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Shanghai Rising: Change Comes Fast in a City Racing Toward a World's Fair

A city both ancient and modern is quickly paving over its past. But its character remains.

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By Andrea Sachs
Washington Post Staff Writer
Sunday, May 17, 2009

Shanghai is on the clock.

349 days 12 hours 5 minutes 8 seconds.

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The eastern Chinese city is counting down the rotations of the Earth until the start of Expo 2010, the world's fair expected to draw 70 million visitors over six months.

349 days 12 hours 5 minutes 3 seconds.

It's the first time the large-scale, high-profile international event has been held in a developing country. Beijing, take a seat; now it's your sister's turn in 349 days 12 hours 4 minutes 52 seconds.

Throughout the city of 18.8 million people, oversize clocks loom on plaza squares and inside public buildings. Many visitors, especially Chinese, stand beneath them, straightening their spines and grinning for the camera as Shanghai gets a few ticks closer to opening day.

Expo clock-watching would be a sport here, if Shanghai knew how to kill time. But the city, an economic renegade in the communist country, is dialed to high speed, trying to be the first to reach some undefined finish line. Drivers disregard speed limits and red lights; pedestrians move with the force of an undertow; futuristic-looking buildings materialize nearly overnight. Even the steamed dumplings are ready before you've had a chance to unfold your napkin.

While Shanghai fixated on the next horizon, I wanted to take a few steps back, to return to the past before catapulting toward the city's future. But first, I had to drag myself away from that clock.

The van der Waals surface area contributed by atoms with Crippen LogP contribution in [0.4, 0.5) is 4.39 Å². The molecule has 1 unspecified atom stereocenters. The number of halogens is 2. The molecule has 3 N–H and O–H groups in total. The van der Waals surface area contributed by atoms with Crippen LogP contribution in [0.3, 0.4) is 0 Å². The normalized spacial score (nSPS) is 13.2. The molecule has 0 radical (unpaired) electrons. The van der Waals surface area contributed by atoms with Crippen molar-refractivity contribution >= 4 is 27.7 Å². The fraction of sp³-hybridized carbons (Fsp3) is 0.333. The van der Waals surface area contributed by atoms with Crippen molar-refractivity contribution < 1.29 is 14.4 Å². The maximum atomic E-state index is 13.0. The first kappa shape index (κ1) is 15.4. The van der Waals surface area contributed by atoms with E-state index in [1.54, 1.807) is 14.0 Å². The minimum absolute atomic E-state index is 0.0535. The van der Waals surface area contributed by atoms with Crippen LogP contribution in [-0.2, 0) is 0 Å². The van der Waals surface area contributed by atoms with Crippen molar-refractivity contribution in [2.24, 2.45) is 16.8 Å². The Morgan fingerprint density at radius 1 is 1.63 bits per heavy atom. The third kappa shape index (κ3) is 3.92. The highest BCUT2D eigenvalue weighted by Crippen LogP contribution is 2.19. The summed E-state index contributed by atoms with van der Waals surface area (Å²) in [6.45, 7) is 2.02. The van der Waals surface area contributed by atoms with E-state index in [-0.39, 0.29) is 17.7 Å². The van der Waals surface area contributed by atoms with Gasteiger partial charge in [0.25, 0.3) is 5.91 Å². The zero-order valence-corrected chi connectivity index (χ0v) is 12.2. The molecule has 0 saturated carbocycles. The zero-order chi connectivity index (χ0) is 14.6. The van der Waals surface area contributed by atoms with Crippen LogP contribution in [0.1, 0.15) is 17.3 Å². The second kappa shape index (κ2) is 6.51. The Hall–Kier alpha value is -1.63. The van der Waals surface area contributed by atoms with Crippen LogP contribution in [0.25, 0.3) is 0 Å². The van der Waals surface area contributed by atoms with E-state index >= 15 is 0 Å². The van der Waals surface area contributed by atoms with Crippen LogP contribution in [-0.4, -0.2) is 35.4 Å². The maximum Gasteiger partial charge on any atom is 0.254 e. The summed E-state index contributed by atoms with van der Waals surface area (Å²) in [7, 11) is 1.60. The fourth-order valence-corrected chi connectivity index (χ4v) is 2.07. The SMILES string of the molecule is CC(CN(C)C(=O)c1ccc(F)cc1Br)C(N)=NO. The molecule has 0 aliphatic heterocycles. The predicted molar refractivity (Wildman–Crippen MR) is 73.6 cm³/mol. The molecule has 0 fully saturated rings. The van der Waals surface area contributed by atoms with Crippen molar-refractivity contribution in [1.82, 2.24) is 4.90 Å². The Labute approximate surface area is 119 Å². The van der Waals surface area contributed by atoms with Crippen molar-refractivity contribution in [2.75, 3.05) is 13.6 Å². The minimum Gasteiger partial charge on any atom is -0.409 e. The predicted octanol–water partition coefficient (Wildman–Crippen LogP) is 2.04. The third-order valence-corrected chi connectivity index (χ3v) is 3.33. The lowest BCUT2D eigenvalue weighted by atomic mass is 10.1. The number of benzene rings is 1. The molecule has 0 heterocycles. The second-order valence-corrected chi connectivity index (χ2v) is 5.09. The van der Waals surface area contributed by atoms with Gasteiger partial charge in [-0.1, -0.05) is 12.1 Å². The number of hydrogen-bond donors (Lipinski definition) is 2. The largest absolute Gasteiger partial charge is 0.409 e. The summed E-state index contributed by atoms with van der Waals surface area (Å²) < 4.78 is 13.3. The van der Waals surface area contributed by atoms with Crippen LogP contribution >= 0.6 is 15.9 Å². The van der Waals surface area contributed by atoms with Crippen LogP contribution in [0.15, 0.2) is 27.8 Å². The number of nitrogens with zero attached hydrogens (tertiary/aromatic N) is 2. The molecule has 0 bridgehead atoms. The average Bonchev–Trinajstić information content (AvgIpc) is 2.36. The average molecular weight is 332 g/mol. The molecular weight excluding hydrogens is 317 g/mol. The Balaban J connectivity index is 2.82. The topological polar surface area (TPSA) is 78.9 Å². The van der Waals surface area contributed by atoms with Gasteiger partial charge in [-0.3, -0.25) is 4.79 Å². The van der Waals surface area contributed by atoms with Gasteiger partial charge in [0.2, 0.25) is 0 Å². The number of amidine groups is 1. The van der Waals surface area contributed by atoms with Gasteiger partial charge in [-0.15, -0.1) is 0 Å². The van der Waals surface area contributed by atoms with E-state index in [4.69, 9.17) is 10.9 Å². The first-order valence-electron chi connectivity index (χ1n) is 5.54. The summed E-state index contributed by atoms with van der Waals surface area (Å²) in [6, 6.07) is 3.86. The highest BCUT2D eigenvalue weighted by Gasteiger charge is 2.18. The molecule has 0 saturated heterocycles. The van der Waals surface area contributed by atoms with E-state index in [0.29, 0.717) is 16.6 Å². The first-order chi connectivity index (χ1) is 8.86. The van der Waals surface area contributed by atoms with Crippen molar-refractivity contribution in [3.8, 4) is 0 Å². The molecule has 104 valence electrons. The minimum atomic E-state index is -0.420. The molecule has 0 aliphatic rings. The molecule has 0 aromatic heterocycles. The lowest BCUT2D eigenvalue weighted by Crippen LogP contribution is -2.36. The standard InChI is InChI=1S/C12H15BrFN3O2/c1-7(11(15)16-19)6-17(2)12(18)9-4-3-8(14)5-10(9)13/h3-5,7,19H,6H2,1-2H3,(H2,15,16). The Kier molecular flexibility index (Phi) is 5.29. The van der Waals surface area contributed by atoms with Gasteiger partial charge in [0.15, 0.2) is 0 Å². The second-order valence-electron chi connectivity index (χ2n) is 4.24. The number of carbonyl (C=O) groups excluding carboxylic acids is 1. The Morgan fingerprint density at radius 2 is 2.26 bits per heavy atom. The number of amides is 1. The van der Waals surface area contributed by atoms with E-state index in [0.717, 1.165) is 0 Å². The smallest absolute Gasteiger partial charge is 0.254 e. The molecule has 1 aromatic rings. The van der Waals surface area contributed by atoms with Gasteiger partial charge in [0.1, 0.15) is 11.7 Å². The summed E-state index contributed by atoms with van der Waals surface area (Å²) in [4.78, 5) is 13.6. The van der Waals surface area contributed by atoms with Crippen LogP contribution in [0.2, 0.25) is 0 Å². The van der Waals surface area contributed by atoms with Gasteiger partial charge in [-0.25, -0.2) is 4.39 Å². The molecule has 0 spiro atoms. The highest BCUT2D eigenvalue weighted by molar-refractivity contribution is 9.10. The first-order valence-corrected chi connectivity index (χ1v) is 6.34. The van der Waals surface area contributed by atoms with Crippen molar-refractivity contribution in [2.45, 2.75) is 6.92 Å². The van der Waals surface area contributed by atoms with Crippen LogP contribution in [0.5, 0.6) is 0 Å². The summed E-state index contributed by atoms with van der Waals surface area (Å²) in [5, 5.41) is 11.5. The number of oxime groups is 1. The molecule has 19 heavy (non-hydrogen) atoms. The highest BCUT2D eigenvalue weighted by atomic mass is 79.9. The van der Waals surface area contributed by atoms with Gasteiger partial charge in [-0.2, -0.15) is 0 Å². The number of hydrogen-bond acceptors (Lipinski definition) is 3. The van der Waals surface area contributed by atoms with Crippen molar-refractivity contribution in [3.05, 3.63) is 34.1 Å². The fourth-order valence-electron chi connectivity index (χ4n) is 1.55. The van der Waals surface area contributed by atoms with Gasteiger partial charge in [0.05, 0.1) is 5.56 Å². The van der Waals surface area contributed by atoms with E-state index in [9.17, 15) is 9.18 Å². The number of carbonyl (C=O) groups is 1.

* * *

For a crash course in Shanghai's chronology, find a spot on the Bund, the scenic quay along the Huangpu River, and spin 360 degrees. During that whirl, you will take in tourists snapping pictures and eating cotton candy; 19th-century neoclassic buildings once lorded over by Western traders and bankers; and, across the water, the Jetsonian skyline of Pudong, the most recent district to spring from Shanghai's soil. In that wide-angle gaze, you will witness the old, the new and the now.

"It's an ancient city and a modern city," said Zhu Tao, a student I met at the City God Temple, a Taoist shrine that was built almost 600 years ago and has been destroyed, reconstructed and repurposed many times since. "Now, it's an international city and the heart of Chinese economics."

Unlike other Chinese destinations, the former fishing village near the mouth of the Yangtze River was significantly shaped by Western influences, a consequence of the 1842 Treaty of Nanjing, which opened the port to foreign trade. Europeans and Americans streamed in, unpacking their tastes from home, such as horse racing, cabarets and red meat. They staked out settlements (the Brits and Americans in the International Settlement, the French in the French Concession), leaving the Shanghainese with a small patch of land now called Nanshi, or Old Town.


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